It can be challenging to procure helpful items these days while the postal system is overloaded and many local stores have shut down. I remind my clients that their babies only need two things to thrive: food and cuddles. It's helpful to have diapers as well. Other than that, some useful things to have for postpartum include:

  • Lanolin for sore nipples
  • Maxi pads
  • At least a 2-week supply of diapers, since there are shortages in some areas. Better yet, consider using cloth diapers and reusable wipes so that you don't need to rely on unpredictable availability. Plus, it's better for the environment.
  • Consider making a DIY postpartum care kit, like this one. Or purchasing one, like this.

6. Embrace being at home.

To be honest, I encourage my clients to embrace a "shelter-in-place lifestyle" in their first 40 days of postpartum under normal circumstances. Staying home will help you heal from giving birth, support your bond with your baby and help them adjust to this new world.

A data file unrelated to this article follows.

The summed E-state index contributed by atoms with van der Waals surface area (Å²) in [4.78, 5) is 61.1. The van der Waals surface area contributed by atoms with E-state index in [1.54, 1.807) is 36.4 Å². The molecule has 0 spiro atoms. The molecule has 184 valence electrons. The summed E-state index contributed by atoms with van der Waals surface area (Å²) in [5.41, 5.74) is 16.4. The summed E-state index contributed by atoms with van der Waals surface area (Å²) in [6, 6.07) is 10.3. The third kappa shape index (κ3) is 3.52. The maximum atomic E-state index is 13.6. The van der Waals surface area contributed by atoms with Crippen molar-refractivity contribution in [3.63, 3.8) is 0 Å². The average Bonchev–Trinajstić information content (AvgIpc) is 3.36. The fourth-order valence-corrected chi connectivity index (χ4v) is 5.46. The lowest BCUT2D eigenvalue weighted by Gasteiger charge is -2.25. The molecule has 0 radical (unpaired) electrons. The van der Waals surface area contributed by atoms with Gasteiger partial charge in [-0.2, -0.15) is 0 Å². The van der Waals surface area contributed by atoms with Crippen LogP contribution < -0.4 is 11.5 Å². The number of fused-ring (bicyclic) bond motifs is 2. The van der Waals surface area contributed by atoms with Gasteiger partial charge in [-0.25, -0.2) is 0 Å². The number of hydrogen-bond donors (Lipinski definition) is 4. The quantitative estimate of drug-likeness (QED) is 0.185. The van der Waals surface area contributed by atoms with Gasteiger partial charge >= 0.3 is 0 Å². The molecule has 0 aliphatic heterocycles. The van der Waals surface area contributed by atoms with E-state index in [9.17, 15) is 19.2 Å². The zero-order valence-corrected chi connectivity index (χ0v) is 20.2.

The hormones and conditions of the postpartum period are actually retraining your brain to help you care for your newborn. Let this happen. Although it can be hard, it's also a precious time that will pass sooner than you can imagine.

7. Consider connecting with a therapist now.

Especially if you have a history of depression and/or anxiety, consider connecting with a therapist now. People who have a history of depression and/or anxiety are at some risk of developing postpartum depression. The changing hormones of the postpartum period can sometimes feel destabilizing, and it doesn't help to be dealing with the uncertainty of a global pandemic as well.

It can be helpful to do some preliminary research to find a therapist who specializes in supporting people in the postpartum period. Many therapists are doing online meetings with their clients and some insurance plans will cover these appointments. Always err on the side of getting too much support rather than too little.

8. Make a postpartum care plan with your provider now.

Postpartum care visits for yourself and your newborn definitely fall under the category of doctor's appointments that should not be canceled or postponed right now. Be in touch with your pediatrician about how their office is handling newborn follow-up appointments—they may have special office hours for parents with newborns to keep exposure to an absolute minimum.